South Korea may not yet be a wildly popular travel destination, but it should be. This exciting country offers something for every kind of traveller, from fascinating culture to amazing food and friendly people. There’s truly something for everyone, so take a look at the top 15 places to visit in South Korea.
It’s known both for its hilly countryside dotted with cherry trees and centuries-old Buddhist temples, as it is for its high-tech cities such as Seoul, the capital. With its intriguing mix of urban hotspots, historic sights and idyllic countryside, you can find a wide variety of tourist attractions in South Korea.
Here Are The Top 12 Places To Visit In South Korea
1Seoul, South Korea’s Cosmopolitan Capital City
South Korea’s capital is a bustling and vibrant city. Full of restaurants and bars and a unique combination of ancient history and ultra-modern design and technology, this city has a wide range of tourist attractions best seen during spring and autumn months to avoid the crowds. Between exploring Mount Namsan to visiting one of Seoul’s many museums, here are some places you must see:
- N Seoul Tower: This observation tower located on Namsan Mountain is 236 metres tall and provides dramatic views of the city. You can get there via cable car and visit any one of four observation decks, or the various restaurants. Sunset is the most popular time to come here; try to visit on a weekday to avoid the long queues.
- Gyeongbokgung Palace: Built in 1395, this was the main royal palace of the Joseon dynasty. It has been destroyed and rebuilt many times, and today houses the National Palace Museum of Korea. Visit between 1 and 2 pm to see the ‘Changing of the Guard’ ceremony.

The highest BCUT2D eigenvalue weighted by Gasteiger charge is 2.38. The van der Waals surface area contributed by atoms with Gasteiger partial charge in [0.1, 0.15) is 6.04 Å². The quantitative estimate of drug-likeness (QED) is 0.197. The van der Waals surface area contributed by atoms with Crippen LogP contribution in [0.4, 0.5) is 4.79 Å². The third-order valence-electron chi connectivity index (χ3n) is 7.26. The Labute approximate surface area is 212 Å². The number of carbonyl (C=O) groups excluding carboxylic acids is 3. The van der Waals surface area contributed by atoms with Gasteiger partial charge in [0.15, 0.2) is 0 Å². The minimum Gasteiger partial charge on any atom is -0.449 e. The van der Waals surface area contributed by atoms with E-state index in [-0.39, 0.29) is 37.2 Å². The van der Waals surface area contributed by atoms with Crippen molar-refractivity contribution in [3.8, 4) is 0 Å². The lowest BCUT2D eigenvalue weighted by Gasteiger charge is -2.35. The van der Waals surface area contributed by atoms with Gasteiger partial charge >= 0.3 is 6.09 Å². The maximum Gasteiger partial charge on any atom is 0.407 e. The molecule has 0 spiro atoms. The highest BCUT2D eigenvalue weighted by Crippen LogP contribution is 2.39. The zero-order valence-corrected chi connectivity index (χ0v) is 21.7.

- Changdeokgung Palace: Also built by the kings of the Joseon Dynasty this palace dates back to the 1400s and is known for its lavish residences, as the 78-acre Huwon (rear garden) is filled with serene ponds and pavilions. Visit the palace between September and October to see its magnificent autumn foliage.
- Myeong-dong: A shopping area packed with international fashion brands, department stores and cosmetics shops, Myeong-dong also has lots of casual eateries and street vendors selling all kinds of food.
Also Read: Things To Do In Seoul On Your Next Trip
2Travel Back In Time At The Bukchon Hanok Village
Though it’s situated within Seoul, the Bukchon Hanok Village deserves a separate mention. Located between the Gyeongbokgung Palace and the Changdeokgung Palace, it is a perfectly preserved village lined with hanoks (traditional Korean houses) dating back 600 years to the Joseon Dynasty. Here you’ll find traditional restaurants, guesthouses, tea houses and cultural centres, which are perfect spaces to relive the atmosphere of historic Korea. It truly is one of the places you must see in South Korea. However, it can get a bit crowded during the day, so try to visit early morning.
3For More History And Some Delicious Food, Visit Jeonju
Jeonju is a city in western South Korea, just two hours away from Seoul by train, that’s known primarily for the Jeonju Hanok Heritage Village. Much like the Bukchon Hanok Village in Seoul, it is an area of traditional houses, craft shops and food stalls. Also located here is the Jeonju Korean Traditional Wine Museum. Be sure to visit Jeonju for the week-long Jeonju International Film Festival held every April or May, and for the delicious bibimbap (rice bowls with vegetables, chilli paste and eggs) that’s said to have originated here.
4Hit The Beach In Busan, The Second-largest City In Korea
Located along the coast and lined with some beautiful beaches and resorts, Busan is one of the top places to visit in South Korea and is about 3 hours away from Seoul by train. Nearby is the picturesque cliffside village of Gamecheon which is also a must-see. The city itself is a modern, cosmopolitan place, but has a lot of culture and history to offer as well. Visit in spring or autumn to see some amazing natural beauty. Some places you cannot miss are:
- Haeundae Beach: This is one of the most popular beaches in South Korea. It is busy throughout the year, and various festivals are held here, including the Polar Bear Festival every January. If you want to visit quieter beaches, consider Daedepo or Songdo.